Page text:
Offshore and Coastal Renewable Energy: Potential Ecological Benefits and Impacts of Large-scale Offshore and Coastal Renewable Energy Projects

Report

Title: Offshore and Coastal Renewable Energy: Potential Ecological Benefits and Impacts of Large-scale Offshore and Coastal Renewable Energy Projects
Publication Date:
May 01, 2009
Pages: 111
Receptor:
Technology Type:

Document Access

Website: External Link
Attachment: Access File
(2 MB)

Citation

Linley, A.; Laffont, K.; Wilson, B.; Elliott, M.; Perez-Dominguez, R.; Burdon, D. (2009). Offshore and Coastal Renewable Energy: Potential Ecological Benefits and Impacts of Large-scale Offshore and Coastal Renewable Energy Projects. Report by Institute of Estuarine and Coastal Studies (IECS), PML Applications Ltd, Scottish Association for Marine Science (SAMS), and University of Hull. pp 111.
Abstract: 

The purpose of this report is to identify research needed to determine the impacts and benefits of large-scale marine renewable energy projects, and to allow NERC to develop detailed plans for research activities in the 2009 Theme Action Plans. The overarching research challenge is to demonstrate the benefits of including environmental thinking in energy technology development, and to raise the profile of environmentally focused, as opposed to technologically driven, science in the energy arena. Our review therefore focuses on: (i) identification of the key science challenges and research opportunities and (ii) indications of where NERC science can contribute most and institutions which should be involved.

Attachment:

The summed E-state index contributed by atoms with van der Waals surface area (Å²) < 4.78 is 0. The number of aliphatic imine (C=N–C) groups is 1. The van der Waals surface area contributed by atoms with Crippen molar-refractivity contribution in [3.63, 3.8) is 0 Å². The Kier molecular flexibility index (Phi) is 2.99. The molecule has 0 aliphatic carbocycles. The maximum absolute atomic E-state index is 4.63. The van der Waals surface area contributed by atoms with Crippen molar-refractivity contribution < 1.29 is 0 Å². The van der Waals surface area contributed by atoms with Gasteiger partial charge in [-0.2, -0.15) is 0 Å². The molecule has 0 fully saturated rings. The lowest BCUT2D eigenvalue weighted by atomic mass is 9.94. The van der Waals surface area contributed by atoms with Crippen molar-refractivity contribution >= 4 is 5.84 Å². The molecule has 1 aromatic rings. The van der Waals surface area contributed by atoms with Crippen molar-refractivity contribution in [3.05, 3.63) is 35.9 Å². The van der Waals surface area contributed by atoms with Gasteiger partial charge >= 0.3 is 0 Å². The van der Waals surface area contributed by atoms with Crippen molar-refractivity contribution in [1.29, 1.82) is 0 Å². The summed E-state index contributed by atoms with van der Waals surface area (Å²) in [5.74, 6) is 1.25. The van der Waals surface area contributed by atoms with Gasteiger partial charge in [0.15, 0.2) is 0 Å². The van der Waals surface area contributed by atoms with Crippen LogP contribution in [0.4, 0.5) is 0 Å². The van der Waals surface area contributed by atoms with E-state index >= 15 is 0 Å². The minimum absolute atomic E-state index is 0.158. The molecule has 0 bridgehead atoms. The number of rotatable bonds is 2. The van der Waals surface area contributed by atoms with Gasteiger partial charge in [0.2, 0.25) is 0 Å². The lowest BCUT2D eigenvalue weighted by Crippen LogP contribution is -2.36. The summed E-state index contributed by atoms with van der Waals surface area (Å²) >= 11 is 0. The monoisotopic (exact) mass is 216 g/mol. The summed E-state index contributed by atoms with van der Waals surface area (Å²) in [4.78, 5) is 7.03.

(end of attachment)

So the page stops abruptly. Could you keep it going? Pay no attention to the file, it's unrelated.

Environmental research in relation to marine renewable energy is progressing against a background of a complex funding and research landscape with a wide diversity of organisations involved, with research being undertaken on behalf of regulatory bodies, policy makers and developers. The main focus to date has been the DECC / COWRIE Research Programme overseen by a multi-agency Research Advisory Group. This group has prioritised and commissioned research to support deployment and licensing of arrays of wind turbines, and is now focussing mainly on the needs of the wave and tidal energy sector. All Oceans 2025 partners have been involved in delivering some of this research, which has included development of appropriate methods and novel technologies for studying organisms in hostile environments, studies focused on individual species and communities and their interactions with renewable energy technologies, as well as exploring the nature of potential ecosystem and economic benefits.

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